The performance of a building envelope component is usually assessed based on the moisture analysis of individual components (such as cladding, sheathing board and/or drywall) for their drying potentials and likelihood of occurrence of problems associated with high moisture accumulation. In the current building envelope simulation practice, the indoor and outdoor boundary conditions are predefined in the context of the local weather data. The indoor boundary conditions are usually assumed to be constant throughout the simulation period, or two sets of values for the summer and winter periods are assumed. Although the outdoor boundary condition (weather data) is independent of the hygrothermal condition of the envelope, the indoor condition is highly influenced by the building enclosure and occupants? activities. Consequently, simplistic assumptions of indoor humidity profiles, which ignore the dynamic coupling of the indoor environment and building enclosure and represented with a set of empirical values, may lead to inaccurate conclusion about the moisture performance of the building enclosure. In this paper, the effects of indoor humidity profiles that are assumed during moisture performance evaluation of exterior building envelope component are analyzed. The indoor humidity profiles, which are considered in the study, are based on measured and simulated data of a real house. Indoor humidity models including a whole building hygrothermal model are used to generate four indoor humidity profiles. The hygrothermal dynamic responses of the building envelope component with respect to the various cases of indoor humidity assumptions are simulated and analyzed. The simulation results suggest that it is important to have more accurate indoor boundary conditions data, which are based on measurement or whole building hygrothermal modelling, to satisfactorily asses the moisture performance of a building enclosure and potential occupants health problems related to mould growth., Peer reviewed article, Published.
The field of Evolutionary Computation (EC) has been inspired by ideas from the classical theory of biological evolution, with, in particular, the components of a population from which reproductive parents are chosen, a reproductive protocol, a method for altering the genetic information of offspring, and a means for testing the fitness of offspring in order to include them in the population. In turn, impressive progress in EC - understanding the reasons for efficiencies in evolutionary searches - has begun to influence scientific work in the field of molecular evolution and in the modeling of biological evolution (Stemmer, 1994a,b; van Nimwegen et al. 1997; 1999; Crutchfield & van Nimwegen, 2001). In this chapter, we will discuss how developments in EC, particularly in the area of crossover operators for Genetic Algorithms (GA), provide new understanding of evolutionary search efficiencies, and the impacts this can have for biological molecular evolution, including directed evolution in the test tube. GA approaches have five particular elements: encoding (the ‘chromosome’); a population; a method for selecting parents and making a child chromosome from the parents' chromosomes; a method for altering the child’s chromosomes (mutation and crossover/recombination); criteria for fitness; and rules, based on fitness, by which offspring are included into the population (and parents retained). We will discuss our work and others’ on each of these aspects, but our focus is on the substantial efficiencies that can be found in the alteration of the child chromosome step. For this, we take inspiration from real biological reproduction mechanisms., Book chapter, Published.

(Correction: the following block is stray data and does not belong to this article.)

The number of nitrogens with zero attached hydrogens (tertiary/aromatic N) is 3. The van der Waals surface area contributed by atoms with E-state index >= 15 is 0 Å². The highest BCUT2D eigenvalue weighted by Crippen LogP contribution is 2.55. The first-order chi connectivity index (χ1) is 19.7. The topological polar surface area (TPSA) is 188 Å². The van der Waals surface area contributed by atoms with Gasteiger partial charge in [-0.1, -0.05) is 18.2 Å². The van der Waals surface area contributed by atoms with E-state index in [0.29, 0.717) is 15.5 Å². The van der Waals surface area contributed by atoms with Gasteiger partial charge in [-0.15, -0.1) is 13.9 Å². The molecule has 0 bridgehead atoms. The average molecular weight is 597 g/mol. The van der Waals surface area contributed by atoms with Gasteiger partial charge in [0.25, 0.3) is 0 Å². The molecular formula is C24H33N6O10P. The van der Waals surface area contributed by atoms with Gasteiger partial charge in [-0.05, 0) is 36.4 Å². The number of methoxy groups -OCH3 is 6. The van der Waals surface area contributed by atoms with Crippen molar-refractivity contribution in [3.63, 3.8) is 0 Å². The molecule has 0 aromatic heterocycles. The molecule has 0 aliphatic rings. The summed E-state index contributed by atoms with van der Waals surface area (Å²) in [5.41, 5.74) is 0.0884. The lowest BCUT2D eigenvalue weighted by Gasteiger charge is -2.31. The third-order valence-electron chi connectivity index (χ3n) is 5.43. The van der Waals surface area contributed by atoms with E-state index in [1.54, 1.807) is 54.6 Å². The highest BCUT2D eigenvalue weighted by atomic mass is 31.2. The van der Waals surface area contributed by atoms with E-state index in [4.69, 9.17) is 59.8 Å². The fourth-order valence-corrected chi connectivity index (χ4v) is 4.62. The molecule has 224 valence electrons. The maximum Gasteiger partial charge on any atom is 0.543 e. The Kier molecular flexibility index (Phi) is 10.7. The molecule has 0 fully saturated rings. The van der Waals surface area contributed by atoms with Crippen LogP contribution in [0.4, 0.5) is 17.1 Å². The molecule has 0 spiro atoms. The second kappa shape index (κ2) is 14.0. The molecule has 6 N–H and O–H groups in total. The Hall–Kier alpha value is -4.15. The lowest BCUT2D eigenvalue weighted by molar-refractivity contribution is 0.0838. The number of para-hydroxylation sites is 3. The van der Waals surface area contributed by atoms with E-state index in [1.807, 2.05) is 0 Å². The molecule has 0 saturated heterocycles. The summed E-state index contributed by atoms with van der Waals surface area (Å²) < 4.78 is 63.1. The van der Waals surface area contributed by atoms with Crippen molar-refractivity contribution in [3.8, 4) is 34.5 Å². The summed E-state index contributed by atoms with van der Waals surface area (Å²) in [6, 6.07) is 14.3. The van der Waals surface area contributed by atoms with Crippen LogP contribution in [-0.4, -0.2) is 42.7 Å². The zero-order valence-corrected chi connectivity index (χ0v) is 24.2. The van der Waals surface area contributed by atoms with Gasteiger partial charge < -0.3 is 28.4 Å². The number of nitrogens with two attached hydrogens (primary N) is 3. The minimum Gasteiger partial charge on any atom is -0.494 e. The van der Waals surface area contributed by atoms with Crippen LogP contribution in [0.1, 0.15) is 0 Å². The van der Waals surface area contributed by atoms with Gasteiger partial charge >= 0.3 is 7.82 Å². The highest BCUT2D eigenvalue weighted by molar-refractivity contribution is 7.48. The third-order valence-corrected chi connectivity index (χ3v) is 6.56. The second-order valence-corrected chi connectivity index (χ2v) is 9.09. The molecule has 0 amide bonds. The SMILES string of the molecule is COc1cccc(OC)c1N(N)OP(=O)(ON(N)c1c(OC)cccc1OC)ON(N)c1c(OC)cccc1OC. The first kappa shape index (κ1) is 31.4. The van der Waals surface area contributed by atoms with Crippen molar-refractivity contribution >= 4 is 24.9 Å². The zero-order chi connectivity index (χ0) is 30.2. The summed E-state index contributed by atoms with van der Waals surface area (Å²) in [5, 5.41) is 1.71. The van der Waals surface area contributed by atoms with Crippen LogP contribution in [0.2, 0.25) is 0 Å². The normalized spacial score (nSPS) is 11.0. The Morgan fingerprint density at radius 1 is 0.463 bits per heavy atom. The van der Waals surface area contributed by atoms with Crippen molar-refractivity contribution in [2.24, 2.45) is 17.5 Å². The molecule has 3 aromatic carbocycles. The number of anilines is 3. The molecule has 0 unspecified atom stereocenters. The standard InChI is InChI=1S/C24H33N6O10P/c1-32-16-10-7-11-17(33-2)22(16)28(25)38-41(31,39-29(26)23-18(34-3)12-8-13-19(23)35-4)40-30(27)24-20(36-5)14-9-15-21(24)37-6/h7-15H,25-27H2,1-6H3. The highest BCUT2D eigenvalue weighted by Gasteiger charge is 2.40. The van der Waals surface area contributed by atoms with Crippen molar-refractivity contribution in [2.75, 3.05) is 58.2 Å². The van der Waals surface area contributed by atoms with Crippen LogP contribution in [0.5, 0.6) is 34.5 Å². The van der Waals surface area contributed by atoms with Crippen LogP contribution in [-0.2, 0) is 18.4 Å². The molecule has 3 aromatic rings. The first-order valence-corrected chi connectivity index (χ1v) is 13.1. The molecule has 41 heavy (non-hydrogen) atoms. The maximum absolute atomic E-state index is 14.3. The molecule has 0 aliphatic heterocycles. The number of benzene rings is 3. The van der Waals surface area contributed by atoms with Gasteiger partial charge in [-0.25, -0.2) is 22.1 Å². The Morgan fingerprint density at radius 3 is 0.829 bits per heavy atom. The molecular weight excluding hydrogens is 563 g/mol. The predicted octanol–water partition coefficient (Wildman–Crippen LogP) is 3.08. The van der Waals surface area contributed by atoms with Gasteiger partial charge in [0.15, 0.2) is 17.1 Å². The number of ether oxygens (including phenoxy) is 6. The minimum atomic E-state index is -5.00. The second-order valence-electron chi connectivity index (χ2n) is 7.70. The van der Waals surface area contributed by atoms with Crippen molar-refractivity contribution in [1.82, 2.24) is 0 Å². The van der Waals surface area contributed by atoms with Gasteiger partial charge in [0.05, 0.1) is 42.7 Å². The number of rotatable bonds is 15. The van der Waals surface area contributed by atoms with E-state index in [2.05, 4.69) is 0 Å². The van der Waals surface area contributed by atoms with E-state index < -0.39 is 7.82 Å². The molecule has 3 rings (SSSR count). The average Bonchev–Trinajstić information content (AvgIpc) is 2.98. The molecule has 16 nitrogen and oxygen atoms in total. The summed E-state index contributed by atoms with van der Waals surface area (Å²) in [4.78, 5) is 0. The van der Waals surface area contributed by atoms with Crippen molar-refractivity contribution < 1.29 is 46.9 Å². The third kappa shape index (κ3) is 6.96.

Specification of the anteroposterior (head-to-tail) axis in the fruit fly Drosophila melanogaster is one of the best understood examples of embryonic pattern formation, at the genetic level. A network of some 14 segmentation genes controls protein expression in narrow domains which are the first manifestation of the segments of the insect body. Work in the New York lab has led to a databank of more than 3300 confocal microscope images, quantifying protein expression for the segmentation genes, over a series of times during which protein pattern is developing (http://flyex.ams.sunysb.edu/FlyEx/). Quantification of the variability in expression evident in this data (both between embryos and within single embryos) allows us to determine error propagation in segmentation signalling. The maternal signal to the egg is highly variable, with noise levels more than several times those seen for expression of downstream genes. This implies that error suppression is active in the embryonic patterning mechanism. Error suppression is not possible with the favoured mechanism of local concentration gradient reading for positional specification. We discuss possible patterning mechanisms which do reliably filter input noise., Peer-reviewed article, Published.